October 15, 2014
Malaysian Prime Minister’s 2015 Budget Speech
Below are my comments:
The Budget Speech was a pathetic demonstration of our Prime Minster’s inability to come clean or present the big picture. The point is not about what he said but what was not said. Most of the 30 pages of the speech were devoted to the spending side which essentially was all about handouts and a laundry list of projects that will benefit UMNO warlords and their cronies.
GST & Income Taxes: The GST will yield RM 23.2 billion but with the repeal of Sales Tax (RM13.8billion), net increase will be RM 9.4 billion. This means a net burden on middle and low income households whose incomes are stagnating . This burden is on top of the hit from the withdrawal of subsidies on fuels. True enough the PM hands back in some by way of an increase in BR1M and a few other handouts. Nevertheless, the net outcome is that middle and low income households will bear the brunt. He next lowers corporate and personal income tax – the beneficiaries are the rich, the well-connected and the tycoons and their corporations.The budget ignores all sense of equity and fairness. The effect is that the wide income disparities that exist will be further widened.
Macro-Economic Picture: Najib’s speech hardly provides any details about the basic fundamentals that were used. He essentially painted the usual rosy picture – 5 to 6% growth in GDP. This is higher than what the IMF has projected ( 5.2%). Najib does not say a word about inflation. Note IMF is projecting inflation at 4.1 % in 2015 a jump from 2.9% in 2014. The tables in the Treasury Economic Report show some detail — key is that Private Consumption and Investment growth will be slower in 2015. Overall growth will thus depend on the public sector.
The critical issue of public debt is dismissed in a sentence or two. He is telling us like the snake oil salesman “ Trust me, the deficit will be 3.0 % next year!” No details are given on how we can get there! Nor are we told what the hidden contingent liabilities are or how much off budget borrowing there has been or will be in the year ahead. There is not even a whisper about the ballooning size of private household debt last reported to be in excess of 85% of GDP.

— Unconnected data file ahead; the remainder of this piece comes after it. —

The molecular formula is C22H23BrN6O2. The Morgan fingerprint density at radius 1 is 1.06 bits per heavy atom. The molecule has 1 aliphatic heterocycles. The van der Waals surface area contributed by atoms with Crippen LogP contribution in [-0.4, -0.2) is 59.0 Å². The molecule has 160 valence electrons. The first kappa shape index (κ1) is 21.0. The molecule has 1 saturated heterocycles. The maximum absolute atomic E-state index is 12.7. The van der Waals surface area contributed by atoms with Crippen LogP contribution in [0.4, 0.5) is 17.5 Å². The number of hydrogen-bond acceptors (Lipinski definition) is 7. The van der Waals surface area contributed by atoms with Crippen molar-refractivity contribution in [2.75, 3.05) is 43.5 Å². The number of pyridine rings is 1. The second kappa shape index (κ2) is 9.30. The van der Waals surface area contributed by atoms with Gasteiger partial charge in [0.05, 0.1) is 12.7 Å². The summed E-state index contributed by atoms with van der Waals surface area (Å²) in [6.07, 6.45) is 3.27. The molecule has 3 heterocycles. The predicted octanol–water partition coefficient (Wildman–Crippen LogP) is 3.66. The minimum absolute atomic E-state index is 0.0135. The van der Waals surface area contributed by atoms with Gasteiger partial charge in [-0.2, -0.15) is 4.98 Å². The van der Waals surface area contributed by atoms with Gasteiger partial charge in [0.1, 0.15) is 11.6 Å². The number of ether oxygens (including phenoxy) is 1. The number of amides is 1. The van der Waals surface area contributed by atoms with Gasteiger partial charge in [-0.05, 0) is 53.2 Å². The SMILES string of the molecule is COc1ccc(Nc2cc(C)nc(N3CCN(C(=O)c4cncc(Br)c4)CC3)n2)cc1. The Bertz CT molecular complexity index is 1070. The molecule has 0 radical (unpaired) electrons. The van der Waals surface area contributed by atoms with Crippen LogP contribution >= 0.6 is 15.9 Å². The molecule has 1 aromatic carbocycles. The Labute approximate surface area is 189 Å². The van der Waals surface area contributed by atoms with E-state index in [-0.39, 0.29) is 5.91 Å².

Najib also hardly makes mention of the huge illicit capital flight that continues or the brain drain that directly impact adversely on his vision of a knowledge based, innovative, high tech economy. He repeats the mantra of joining the ranks of the developed high income countries by 2020. That is a pipe dream given the lower rates of growth experienced in the recent past and now projected.
Here is a bombshell about which we hear not a pip from Najib or for that matter in the media. The bombshell is reported in the Treasury Economy Report. The Economic Report discloses that Malaysia’s external debt totals RM 729 billion, equivalent to 67.6 percent of GDP. This compares with a debt level of RM 335.6 billion or 31.1 percent of GDP before the revision. This more than doubling of the external debt cannot be swept under the carpet. It should be sounding alarm bells.
The Report goes into a long discourse about revised international standards for debt reporting being the reason for a sudden rise in the level of foreign debt. Under the new definition non-resident holdings of local currency debt, loans and credits and non-resident financial flows are treated as external liabilities.
The Treasury Report offers a weak justification for the high level of external debt asserting that the rapid growth of the bond market has led to sizable increases in the participation by non-residents in lending in the Malaysian market.
However, the Report fails to point out that a sizable part of the debt is short-term (with a ratio of 47.6 percent to GDP). Such short term debt is by nature volatile and subject to flight in periods of uncertainty. It would appear that we did learn lessons from the 1998 East Asia Crisis which was triggered by the withdrawal of short term funds. It is highly irresponsible to ignore the dangers and not have clear policies to address a potential devastating crisis.
By the way, speaking of the Treasury Economic Report, here is an indication of sheer incompetence: Take a look at Table 1.3 – Key Economic Data of Selected Developing Countries. Yes, the Whiz kids in the Treasury have taken upon themselves the task of reclassifying Australians and the Russians as part of the Developing World. It is also noteworthy that Asia’s third largest economy (India) does not merit mention.
Bottom line: Judging by the way the Government is managing the economy, by 2020 we shall as a country, already trapped in the middle income group, move into the sub-category of Highly Indebted Countries.
How I wish I could be more generous. For a more sympathetic commentary please read Tan Sri Dr. Ramon Navaratnam’s article [ http://www.freemalaysiatoday.com/category/highlight/2014/10/14/many-thanks-for-the-goodies-mr-pm/%5D